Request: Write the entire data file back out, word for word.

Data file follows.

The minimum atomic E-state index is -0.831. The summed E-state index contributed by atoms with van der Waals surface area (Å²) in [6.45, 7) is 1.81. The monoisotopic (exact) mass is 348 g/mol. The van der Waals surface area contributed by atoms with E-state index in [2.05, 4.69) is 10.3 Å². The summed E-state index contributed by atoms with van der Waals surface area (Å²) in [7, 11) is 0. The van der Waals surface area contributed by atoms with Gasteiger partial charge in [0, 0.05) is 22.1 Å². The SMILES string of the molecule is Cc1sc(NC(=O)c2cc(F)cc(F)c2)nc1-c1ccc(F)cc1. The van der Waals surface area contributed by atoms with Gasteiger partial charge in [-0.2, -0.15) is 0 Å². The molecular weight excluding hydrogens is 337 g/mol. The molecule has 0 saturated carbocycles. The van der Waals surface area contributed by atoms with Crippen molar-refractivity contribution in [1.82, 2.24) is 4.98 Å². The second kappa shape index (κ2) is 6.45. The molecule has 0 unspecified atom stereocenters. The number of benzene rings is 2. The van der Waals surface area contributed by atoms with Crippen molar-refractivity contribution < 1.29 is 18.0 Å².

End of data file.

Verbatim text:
The minimum atomic E-state index is -0.831. The summed E-state index contributed by atoms with van der Waals surface area (Å²) in [6.45, 7) is 1.81. The monoisotopic (exact) mass is 348 g/mol. The van der Waals surface area contributed by atoms with E-state index in [2.05, 4.69) is 10.3 Å². The summed E-state index contributed by atoms with van der Waals surface area (Å²) in [7, 11) is 0. The van der Waals surface area contributed by atoms with Gasteiger partial charge in [0, 0.05) is 22.1 Å². The SMILES string of the molecule is Cc1sc(NC(=O)c2cc(F)cc(F)c2)nc1-c1ccc(F)cc1. The van der Waals surface area contributed by atoms with Gasteiger partial charge in [-0.2, -0.15) is 0 Å². The molecular weight excluding hydrogens is 337 g/mol. The molecule has 0 saturated carbocycles. The van der Waals surface area contributed by atoms with Crippen molar-refractivity contribution in [1.82, 2.24) is 4.98 Å². The second kappa shape index (κ2) is 6.45. The molecule has 0 unspecified atom stereocenters. The number of benzene rings is 2. The van der Waals surface area contributed by atoms with Crippen molar-refractivity contribution < 1.29 is 18.0 Å².